Apparently, the commercial organisation behind twitter has yet to make a profit, despite having an approximate 6 million members. The twitter management team seem content to let its community of users dictate where the service and the technology should go. From a business perspective that is particularly interesting and I for one am curious as to how it unfolds. The technology is not much more than 2 years old and already has numerous spinoffs. An interesting one (that’s free!) for those interested in internet marketing, allows organisations to monitor what their customers are saying about them.  Can twitter feasibly continue to evolve like this?  Will the big guns (i.e. Google!) not be interested in a buy-out at some point in the near future?

Whatever happens, one thing is sure. To be labelled a twit has changed all meaning. Next time, someone talks about tweeting, just remember that they might not be referring to our feathered friends and the coming of spring.

We are fond of our texting in this country

Comreg’s latest publication tells us we, in Ireland, are very fond of texting. Here are the stats –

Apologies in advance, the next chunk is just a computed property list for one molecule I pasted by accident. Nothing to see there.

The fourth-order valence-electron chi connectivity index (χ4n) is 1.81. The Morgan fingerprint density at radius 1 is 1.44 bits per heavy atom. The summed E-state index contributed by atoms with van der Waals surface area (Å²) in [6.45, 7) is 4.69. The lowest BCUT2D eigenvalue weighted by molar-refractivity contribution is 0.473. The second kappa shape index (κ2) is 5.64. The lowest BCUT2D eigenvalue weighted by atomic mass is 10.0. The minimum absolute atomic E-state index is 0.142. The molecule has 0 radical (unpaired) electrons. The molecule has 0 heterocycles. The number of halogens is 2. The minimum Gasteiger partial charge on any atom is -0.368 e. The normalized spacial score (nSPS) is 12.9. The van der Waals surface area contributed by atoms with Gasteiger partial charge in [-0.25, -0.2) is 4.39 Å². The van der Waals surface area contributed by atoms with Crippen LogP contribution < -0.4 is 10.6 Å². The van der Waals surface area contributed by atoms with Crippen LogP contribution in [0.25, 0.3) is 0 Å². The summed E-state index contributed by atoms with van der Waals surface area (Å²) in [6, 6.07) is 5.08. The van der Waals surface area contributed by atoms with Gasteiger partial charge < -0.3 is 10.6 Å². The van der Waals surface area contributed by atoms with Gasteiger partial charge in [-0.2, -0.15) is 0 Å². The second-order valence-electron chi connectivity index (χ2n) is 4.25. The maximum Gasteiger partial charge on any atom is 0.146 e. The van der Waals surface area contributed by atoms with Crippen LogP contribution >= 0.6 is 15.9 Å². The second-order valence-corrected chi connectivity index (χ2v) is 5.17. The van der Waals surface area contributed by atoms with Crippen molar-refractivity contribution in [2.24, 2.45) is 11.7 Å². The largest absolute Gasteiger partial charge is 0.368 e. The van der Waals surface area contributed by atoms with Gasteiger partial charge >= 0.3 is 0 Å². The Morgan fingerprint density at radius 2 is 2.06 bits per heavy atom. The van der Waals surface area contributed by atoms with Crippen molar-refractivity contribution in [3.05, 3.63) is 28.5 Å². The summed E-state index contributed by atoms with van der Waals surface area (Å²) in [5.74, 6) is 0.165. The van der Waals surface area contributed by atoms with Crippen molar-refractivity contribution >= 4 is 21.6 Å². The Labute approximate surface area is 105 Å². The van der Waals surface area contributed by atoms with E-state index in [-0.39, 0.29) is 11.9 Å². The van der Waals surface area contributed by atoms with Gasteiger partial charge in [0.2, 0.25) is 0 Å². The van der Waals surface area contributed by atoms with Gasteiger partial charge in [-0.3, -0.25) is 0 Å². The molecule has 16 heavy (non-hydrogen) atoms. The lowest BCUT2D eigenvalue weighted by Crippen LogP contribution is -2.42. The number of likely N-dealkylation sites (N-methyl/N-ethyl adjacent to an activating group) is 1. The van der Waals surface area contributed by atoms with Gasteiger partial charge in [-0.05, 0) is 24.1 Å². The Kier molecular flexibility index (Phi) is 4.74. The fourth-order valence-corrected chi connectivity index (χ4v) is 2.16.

• We sent 2.8bn text messages in the last quarter of 2008.
  • An average of 174 texts were sent from every phone in the country, every month, from October to December of 2008.
  • The overall number of text messages has gone up by 70% since 2006

Ah, the humble text message – where would we be without it?

No, I’m being serious here. Recently, I got hit with a particularly virulent bout of flu accompanied by laryngitis (a rarity for me). The only way to get over the later is to shut up – literally! Text messaging saved my sanity. I made a serious contribution to the texting volumes while avoiding becoming a total hermit and saving my voice in the process. The mobile screen doesn’t hurt flu-strained eyes either.